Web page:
Three hundred years ago, this English double-barreled air pump on a walnut stand was high tech and essential for its inventor's seminal work, Francis Hauksbee's Physico-Mechanical Experiments. It joins resonators, astrolabes, the earliest microscopes and scores of other devices, as elegant as they were revolutionary, in Gerard L'E. Turner's delightful testament to human ingenuity, Scientific Instruments 1500–1900: An Introduction (University of California, $138).
Connect With Us:
ANIMATION: Hydrangea Colors: It’s All in the Soil
The Hydrangea macrophylla (big-leafed hydrangea) plant is the only known plant that can 'detect' the pH level in surrounding soil!
One of the world’s most popular ornamental flowers, it conceals a bouquet of biological and biochemical surprises. The iconic “snowball” shaped hydrangea blooms are a common staple of backyard gardens.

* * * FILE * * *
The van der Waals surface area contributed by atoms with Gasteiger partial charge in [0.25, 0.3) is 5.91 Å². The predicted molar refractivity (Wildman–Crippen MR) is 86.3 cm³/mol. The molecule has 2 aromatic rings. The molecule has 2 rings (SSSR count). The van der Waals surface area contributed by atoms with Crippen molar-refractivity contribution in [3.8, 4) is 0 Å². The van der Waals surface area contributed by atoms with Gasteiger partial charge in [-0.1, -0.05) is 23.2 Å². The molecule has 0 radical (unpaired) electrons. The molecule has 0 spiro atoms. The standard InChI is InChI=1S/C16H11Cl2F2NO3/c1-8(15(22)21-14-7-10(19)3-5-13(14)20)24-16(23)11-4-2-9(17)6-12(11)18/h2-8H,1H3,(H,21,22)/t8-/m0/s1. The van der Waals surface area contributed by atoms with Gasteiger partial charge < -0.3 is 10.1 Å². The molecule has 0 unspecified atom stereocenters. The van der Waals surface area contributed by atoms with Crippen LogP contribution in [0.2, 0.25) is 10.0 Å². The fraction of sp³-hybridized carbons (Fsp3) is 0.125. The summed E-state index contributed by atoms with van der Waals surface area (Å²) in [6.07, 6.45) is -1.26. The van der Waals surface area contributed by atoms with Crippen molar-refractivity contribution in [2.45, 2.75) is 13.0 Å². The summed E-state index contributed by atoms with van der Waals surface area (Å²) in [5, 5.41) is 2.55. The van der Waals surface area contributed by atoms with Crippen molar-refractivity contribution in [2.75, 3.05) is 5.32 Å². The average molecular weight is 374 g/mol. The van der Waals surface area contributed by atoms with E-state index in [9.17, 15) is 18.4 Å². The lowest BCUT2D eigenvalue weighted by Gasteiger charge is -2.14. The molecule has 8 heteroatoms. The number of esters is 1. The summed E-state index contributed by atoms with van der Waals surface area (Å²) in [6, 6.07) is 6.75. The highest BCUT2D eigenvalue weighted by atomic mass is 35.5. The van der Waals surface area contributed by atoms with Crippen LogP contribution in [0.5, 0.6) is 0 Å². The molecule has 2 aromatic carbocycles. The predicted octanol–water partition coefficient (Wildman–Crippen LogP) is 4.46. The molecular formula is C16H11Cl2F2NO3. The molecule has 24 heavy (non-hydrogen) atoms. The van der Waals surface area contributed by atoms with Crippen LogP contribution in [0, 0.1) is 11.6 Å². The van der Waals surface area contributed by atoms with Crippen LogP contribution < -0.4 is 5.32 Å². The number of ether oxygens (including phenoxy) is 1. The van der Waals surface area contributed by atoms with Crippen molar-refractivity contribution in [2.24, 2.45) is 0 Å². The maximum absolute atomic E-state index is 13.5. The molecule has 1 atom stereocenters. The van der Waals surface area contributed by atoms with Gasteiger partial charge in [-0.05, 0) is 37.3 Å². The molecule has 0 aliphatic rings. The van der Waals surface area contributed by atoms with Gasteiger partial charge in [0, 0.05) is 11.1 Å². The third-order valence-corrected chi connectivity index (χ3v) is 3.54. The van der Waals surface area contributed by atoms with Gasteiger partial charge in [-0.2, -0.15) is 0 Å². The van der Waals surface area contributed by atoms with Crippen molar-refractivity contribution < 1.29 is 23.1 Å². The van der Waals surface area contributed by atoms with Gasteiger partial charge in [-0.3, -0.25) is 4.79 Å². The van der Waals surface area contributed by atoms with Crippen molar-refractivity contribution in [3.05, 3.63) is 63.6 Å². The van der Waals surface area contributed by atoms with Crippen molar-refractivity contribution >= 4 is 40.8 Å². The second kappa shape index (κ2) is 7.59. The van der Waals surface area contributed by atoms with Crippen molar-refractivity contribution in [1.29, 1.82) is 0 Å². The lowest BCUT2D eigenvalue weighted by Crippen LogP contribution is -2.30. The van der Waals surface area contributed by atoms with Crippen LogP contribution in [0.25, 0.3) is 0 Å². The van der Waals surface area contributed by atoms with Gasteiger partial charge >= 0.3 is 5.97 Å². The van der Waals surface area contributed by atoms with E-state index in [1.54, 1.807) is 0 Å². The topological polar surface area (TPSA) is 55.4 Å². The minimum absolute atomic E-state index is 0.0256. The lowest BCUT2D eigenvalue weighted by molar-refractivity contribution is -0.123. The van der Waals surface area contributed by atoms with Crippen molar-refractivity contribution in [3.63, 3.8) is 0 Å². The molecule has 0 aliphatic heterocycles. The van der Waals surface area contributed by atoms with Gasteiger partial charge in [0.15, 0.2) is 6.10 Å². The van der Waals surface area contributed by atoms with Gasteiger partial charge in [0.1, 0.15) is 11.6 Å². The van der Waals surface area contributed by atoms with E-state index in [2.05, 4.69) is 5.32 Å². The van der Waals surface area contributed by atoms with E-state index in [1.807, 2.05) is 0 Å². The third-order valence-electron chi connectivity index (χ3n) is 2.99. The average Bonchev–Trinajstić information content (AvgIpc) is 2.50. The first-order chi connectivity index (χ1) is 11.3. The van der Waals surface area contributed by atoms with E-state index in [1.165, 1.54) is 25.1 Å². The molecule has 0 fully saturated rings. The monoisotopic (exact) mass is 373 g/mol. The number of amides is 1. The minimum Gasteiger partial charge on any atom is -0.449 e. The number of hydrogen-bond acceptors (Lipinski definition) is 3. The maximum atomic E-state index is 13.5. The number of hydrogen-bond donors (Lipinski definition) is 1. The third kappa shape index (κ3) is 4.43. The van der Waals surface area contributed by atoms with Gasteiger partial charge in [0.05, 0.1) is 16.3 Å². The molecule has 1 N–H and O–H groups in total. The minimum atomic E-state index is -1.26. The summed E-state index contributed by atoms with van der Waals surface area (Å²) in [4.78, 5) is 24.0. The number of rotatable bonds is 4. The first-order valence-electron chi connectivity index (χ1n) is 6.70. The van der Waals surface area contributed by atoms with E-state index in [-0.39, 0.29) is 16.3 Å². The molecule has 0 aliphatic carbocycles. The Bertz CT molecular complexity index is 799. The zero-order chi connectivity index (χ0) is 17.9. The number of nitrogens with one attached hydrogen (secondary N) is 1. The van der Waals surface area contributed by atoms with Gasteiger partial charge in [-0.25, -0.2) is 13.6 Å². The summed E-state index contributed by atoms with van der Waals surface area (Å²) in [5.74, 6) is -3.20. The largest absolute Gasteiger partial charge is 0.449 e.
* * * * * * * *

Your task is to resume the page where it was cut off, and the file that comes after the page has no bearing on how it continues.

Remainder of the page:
Hydrangea colors ultimately depend on the availability of aluminum ions(Al3+) within the soil.
To view all multimedia content, click "Latest Multimedia"!
An early peek at each new issue, with descriptions of feature articles, columns, and more. Every other issue contains links to everything in the latest issue's table of contents.News of book reviews published in American Scientist and around the web, as well as other noteworthy happenings in the world of science books.
To sign up for automatic emails of the American Scientist Update and Scientists' Nightstand issues, create an online profile, then sign up in the My AmSci area.